Dude, neither do missiles, usual metric assumed as 80% success rate and why very common to see two missiles fired per target, though Israelis do claim 90% with Iron Dome, but the big differential is that missiles and guns still operate in fog and rain etc whereas lasers don't.
It depends on guidance technology, and even then, not always.

PS Your success rate is just a number pulled out of your ass.
Sources
Across the entire missile defense enterprise, which includes shorter-range missile defense systems, the success rate in testing is approximately 80 percent. However, shorter-range systems, such as the Patriot and THAAD missile defense programs, are limited to smaller, regional coverage areas. The only program designed to protect the entire United States homeland from a long-range missile attack is the GMD program. GMD has a failing test record: a success rate of just 55 percent in highly scripted tests, including three misses in the last six tries

https://armscontrolcenter.org/issues/mi ... questions/
How effective is Iron Dome? Israel's military has claimed a success rate of up to 90% for Iron Dome.
https://www.bbc.co.uk/news/world-middle-east-20385306

Dude it appears you are the the one talking out of your ass :crazy:
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Re: Directed Energy Weapons

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NickC wrote: 27 May 2024, 11:26 Have seen no reference Kord Technologies, a Raytheon company, who built the DE M-SHORADs with a Raytheon laser, used OTS components, do you have contrary information?
Nothing I've seen published in the open domain, nor to claim otherwise.
NickC wrote: 27 May 2024, 11:26 If understand correctly your saying need more powerful lasers, how much more powerful, up to MW class? If so ships will have re-enginneered with larger generators and distribution system and the laser cooling systems will need to be an order of magnitude more powerful to cool the larger lasers .
Think of it like using Pulse Width Modulation of a Light Emiting Diode. It's very difficult to switch a laser like that, but if you can then you can reduce many of the issues you have raised because the atmospheric effects are reduced but the power of each Pulse may be greater, but overall energy and power demand on the platform can be the same.

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Re: Directed Energy Weapons

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@NickC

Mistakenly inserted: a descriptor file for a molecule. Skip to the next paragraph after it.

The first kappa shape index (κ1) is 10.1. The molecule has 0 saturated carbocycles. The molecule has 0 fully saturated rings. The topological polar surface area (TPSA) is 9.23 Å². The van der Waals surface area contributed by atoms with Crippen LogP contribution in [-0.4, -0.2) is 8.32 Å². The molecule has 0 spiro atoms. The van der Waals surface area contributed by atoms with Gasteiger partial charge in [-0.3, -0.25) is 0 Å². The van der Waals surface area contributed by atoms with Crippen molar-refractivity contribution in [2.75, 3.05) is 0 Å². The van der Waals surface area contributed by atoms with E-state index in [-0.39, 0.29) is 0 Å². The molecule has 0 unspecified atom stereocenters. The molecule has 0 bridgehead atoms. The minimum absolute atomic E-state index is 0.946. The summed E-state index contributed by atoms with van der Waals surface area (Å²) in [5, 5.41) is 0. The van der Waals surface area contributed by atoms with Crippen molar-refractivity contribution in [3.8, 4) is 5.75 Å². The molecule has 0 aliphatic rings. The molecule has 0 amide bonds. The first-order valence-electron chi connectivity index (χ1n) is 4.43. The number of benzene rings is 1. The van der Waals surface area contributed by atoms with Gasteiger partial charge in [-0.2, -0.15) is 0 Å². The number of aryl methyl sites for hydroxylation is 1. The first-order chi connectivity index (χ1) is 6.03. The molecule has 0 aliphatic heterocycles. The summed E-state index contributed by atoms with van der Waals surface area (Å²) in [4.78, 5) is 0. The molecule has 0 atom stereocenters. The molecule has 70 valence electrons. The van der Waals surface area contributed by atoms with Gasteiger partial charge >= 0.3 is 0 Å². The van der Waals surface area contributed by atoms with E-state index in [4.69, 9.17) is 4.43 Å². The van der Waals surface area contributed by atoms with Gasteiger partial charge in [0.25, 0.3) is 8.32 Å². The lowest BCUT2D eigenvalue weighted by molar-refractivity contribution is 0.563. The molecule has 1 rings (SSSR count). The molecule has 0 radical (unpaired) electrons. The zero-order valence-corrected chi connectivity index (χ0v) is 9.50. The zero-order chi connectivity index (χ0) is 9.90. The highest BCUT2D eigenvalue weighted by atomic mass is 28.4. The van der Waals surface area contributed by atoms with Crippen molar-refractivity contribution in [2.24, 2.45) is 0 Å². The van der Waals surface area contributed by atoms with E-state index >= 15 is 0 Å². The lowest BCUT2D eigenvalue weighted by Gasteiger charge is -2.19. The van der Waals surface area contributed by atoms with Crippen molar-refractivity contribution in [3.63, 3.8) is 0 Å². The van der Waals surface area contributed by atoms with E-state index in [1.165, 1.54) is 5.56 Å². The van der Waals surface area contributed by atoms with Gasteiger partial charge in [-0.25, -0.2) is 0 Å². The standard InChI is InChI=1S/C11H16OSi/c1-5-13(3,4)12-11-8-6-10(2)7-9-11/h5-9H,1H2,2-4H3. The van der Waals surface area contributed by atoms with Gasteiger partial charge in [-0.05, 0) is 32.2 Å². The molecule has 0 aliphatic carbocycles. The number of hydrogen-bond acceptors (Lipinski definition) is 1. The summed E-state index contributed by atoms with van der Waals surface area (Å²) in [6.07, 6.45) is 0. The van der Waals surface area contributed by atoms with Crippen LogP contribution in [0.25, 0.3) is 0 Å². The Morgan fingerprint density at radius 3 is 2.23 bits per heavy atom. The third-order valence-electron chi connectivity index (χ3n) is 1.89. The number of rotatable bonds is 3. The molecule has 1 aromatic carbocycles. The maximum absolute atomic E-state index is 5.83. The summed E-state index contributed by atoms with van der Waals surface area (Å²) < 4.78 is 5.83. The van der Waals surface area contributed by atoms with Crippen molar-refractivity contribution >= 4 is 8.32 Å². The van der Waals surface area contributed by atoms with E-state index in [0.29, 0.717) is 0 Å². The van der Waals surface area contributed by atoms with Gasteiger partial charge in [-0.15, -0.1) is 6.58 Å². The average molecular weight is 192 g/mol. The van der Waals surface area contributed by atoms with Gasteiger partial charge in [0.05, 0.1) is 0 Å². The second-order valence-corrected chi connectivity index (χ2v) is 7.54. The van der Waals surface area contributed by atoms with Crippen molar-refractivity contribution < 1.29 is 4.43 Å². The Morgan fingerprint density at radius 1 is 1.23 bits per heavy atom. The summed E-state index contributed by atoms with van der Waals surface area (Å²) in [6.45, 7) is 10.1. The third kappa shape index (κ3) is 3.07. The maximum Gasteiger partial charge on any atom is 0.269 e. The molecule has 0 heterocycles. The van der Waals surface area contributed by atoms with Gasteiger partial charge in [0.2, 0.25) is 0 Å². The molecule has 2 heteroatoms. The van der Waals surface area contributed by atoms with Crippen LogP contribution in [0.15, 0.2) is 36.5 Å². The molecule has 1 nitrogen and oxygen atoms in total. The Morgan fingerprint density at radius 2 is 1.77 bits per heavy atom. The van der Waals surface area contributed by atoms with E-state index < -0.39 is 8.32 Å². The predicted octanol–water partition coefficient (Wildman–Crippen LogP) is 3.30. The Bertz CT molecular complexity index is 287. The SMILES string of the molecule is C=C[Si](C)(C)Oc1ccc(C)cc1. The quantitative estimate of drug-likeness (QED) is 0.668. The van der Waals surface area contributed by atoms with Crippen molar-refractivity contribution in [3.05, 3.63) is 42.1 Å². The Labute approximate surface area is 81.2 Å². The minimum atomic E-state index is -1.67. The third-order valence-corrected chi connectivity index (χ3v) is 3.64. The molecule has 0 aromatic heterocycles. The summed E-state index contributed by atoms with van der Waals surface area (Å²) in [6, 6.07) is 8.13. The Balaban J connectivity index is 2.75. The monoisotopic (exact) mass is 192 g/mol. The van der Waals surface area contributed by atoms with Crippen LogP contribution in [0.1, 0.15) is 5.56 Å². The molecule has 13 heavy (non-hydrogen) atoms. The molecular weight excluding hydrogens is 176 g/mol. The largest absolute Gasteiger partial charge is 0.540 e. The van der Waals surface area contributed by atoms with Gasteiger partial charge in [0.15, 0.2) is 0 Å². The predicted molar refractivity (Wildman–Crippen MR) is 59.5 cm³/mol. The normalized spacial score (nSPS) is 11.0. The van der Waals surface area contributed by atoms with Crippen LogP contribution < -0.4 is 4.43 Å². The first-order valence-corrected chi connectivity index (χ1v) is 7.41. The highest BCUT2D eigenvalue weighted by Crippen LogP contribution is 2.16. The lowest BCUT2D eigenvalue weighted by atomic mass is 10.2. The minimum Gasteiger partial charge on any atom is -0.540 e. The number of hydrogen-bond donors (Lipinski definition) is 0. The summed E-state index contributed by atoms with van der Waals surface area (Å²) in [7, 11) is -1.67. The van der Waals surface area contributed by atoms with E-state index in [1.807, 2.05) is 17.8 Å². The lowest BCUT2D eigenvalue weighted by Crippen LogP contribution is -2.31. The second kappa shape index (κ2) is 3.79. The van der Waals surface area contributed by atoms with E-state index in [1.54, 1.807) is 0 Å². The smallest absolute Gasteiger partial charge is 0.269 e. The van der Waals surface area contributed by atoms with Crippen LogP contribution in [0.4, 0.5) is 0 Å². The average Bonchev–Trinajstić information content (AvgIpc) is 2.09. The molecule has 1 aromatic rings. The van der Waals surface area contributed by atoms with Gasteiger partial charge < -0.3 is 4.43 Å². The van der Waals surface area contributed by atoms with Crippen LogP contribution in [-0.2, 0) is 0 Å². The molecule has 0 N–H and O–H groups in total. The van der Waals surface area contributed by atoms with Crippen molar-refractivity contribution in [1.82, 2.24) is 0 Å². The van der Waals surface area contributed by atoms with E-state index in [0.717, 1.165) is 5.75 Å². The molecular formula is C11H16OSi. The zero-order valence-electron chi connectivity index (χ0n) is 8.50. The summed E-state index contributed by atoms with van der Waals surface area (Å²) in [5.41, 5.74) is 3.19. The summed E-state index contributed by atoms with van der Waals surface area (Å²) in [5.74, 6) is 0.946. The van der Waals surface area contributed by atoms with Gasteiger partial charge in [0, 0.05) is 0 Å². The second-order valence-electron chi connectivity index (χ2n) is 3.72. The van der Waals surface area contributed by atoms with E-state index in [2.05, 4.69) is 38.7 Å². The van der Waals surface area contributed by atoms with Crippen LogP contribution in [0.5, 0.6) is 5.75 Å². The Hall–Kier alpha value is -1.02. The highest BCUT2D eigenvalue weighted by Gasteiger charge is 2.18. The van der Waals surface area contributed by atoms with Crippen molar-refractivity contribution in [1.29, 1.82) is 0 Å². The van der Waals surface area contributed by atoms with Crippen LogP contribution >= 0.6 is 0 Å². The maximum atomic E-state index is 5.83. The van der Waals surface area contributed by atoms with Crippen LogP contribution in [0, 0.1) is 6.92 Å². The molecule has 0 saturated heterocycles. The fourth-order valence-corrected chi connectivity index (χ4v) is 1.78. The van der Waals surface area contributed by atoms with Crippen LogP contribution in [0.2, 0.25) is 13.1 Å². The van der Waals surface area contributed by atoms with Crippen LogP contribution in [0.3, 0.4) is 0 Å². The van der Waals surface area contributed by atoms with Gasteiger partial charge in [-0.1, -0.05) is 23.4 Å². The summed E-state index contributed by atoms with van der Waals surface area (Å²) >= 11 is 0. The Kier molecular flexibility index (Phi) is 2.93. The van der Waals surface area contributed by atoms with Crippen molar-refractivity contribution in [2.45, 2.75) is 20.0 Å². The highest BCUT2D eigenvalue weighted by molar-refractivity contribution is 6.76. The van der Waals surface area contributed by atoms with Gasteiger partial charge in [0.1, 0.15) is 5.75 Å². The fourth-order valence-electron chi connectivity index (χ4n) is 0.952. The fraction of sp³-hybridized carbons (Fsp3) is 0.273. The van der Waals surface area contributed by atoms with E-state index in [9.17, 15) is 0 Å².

Are you kidding me?? The article you quote is from an organization against weapons stating, without a shred of evidence, that testing US missiles designed to intercept ballistic missiles has an overall 80% success in testing anti-ballistic (ABM) missiles.

Well let's assume they have no bias in rubbishing ABM systems even though that is the thrust of the article. And let's assume they did the homework and counted every test shot fired by every ABM missile, and assessed success against the shot's success metric for each shot, to derive an overall 80%. Yeah right.

The vast majority of these test shots would be for missiles under development, fired in carefully controlled conditions, to prove that some aspect of their system works as designed. The engine, the flight control, the FCS etc etc. So how many included a completely developed missile system being actually being fired against a realistic target from its intended in-service platform (truck, launcher, ship etc) ?? Not very many because those tests are extremely expensive and are usually used to test the operators rather than the system.

And from that 80% you've decided that all in-service missiles (air to air, air to surface, surface to surface, surface to air etc) from all countries, in all conditions, kill 80% of their targets. For fuck's sake.

What you are desperately grasping for is the probability of kill (Pk) of a missile system when used within its capabilities. For example, within a specific range and in specific weather conditions and against a target operating withing specific limits. And then you can derive a set of Pk's which you can plot as a pretty set of curves. That cannot be boiled down to just one number with any kind of credibility. You know, the thing you don't have.

Let me give an example, the Pk of the Starstreak missile fired in heavy rain that would defeat Dragonfire, is zero. Why? Because Starstreak is a laser beam rider and if one laser doesn't work, neither does the other.

The basic point is that Dragonfire has plenty of value even if it cannot operate in all weather conditions (just as Starstreak has value even if it can't work in the same adverse weather) despite your many attempts to claim otherwise.
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Re: Directed Energy Weapons

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@Ron5
Lets bring some reality to the discussion, missiles do not have a 100% success rate, even the Israelis only claim 90% with Iron Dome. We only have to look at current actual performance in the real world, Ukraine and Red Sea, below pics of a Patriot that misfired and landed in the street in Kiev. There are examples in the Red Sea where the two SM-2s fired from the German frigate Hessen experienced a so far unspecified technical malfunction and fell into the sea, the Danish frigate Iver Huitfeldt had a system malfunction that prevented it firing its ESSMs, one of the USN Burke destroyers had to resort to using its last ditch weapon system the very short range Phalanx 20mm gun.

As far as know Sea Ceptor and Phalanx operate in all weather conditions unlike lasers and though as said previously lasers should be "in addition" to guns and missiles, though also think the CIWS spend by the MoD too heavily weighted in favour of lasers due to their current limitations.